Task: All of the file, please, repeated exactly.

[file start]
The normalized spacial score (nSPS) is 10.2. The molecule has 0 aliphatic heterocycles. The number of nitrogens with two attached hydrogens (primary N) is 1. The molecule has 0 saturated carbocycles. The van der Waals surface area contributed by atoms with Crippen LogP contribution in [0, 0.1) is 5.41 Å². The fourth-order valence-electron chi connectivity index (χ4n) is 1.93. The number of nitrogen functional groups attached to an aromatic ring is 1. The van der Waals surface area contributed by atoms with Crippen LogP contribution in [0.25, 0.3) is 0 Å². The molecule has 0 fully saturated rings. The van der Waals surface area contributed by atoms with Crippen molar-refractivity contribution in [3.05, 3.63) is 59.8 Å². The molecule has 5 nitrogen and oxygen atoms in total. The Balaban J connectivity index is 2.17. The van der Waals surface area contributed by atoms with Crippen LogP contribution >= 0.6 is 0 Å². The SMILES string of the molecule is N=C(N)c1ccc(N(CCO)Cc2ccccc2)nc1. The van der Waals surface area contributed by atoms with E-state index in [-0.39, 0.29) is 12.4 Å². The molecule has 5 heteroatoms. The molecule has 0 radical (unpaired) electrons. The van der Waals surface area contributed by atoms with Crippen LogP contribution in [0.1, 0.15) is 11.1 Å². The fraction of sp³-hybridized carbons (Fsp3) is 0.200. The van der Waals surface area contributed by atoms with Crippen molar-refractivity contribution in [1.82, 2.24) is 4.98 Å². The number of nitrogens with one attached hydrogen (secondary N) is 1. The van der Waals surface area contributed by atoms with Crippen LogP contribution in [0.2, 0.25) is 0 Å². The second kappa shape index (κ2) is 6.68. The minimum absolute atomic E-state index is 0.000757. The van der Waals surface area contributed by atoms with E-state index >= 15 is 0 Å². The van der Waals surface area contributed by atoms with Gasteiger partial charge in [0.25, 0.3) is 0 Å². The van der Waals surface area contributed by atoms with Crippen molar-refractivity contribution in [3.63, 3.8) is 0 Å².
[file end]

The normalized spacial score (nSPS) is 10.2. The molecule has 0 aliphatic heterocycles. The number of nitrogens with two attached hydrogens (primary N) is 1. The molecule has 0 saturated carbocycles. The van der Waals surface area contributed by atoms with Crippen LogP contribution in [0, 0.1) is 5.41 Å². The fourth-order valence-electron chi connectivity index (χ4n) is 1.93. The number of nitrogen functional groups attached to an aromatic ring is 1. The van der Waals surface area contributed by atoms with Crippen LogP contribution in [0.25, 0.3) is 0 Å². The molecule has 0 fully saturated rings. The van der Waals surface area contributed by atoms with Crippen molar-refractivity contribution in [3.05, 3.63) is 59.8 Å². The molecule has 5 nitrogen and oxygen atoms in total. The Balaban J connectivity index is 2.17. The van der Waals surface area contributed by atoms with Crippen LogP contribution >= 0.6 is 0 Å². The SMILES string of the molecule is N=C(N)c1ccc(N(CCO)Cc2ccccc2)nc1. The van der Waals surface area contributed by atoms with E-state index in [-0.39, 0.29) is 12.4 Å². The molecule has 5 heteroatoms. The molecule has 0 radical (unpaired) electrons. The van der Waals surface area contributed by atoms with Crippen LogP contribution in [0.1, 0.15) is 11.1 Å². The fraction of sp³-hybridized carbons (Fsp3) is 0.200. The van der Waals surface area contributed by atoms with Crippen molar-refractivity contribution in [1.82, 2.24) is 4.98 Å². The number of nitrogens with one attached hydrogen (secondary N) is 1. The van der Waals surface area contributed by atoms with Crippen LogP contribution in [0.2, 0.25) is 0 Å². The second kappa shape index (κ2) is 6.68. The minimum absolute atomic E-state index is 0.000757. The van der Waals surface area contributed by atoms with E-state index >= 15 is 0 Å². The van der Waals surface area contributed by atoms with Gasteiger partial charge in [0.25, 0.3) is 0 Å². The van der Waals surface area contributed by atoms with Crippen molar-refractivity contribution in [3.63, 3.8) is 0 Å².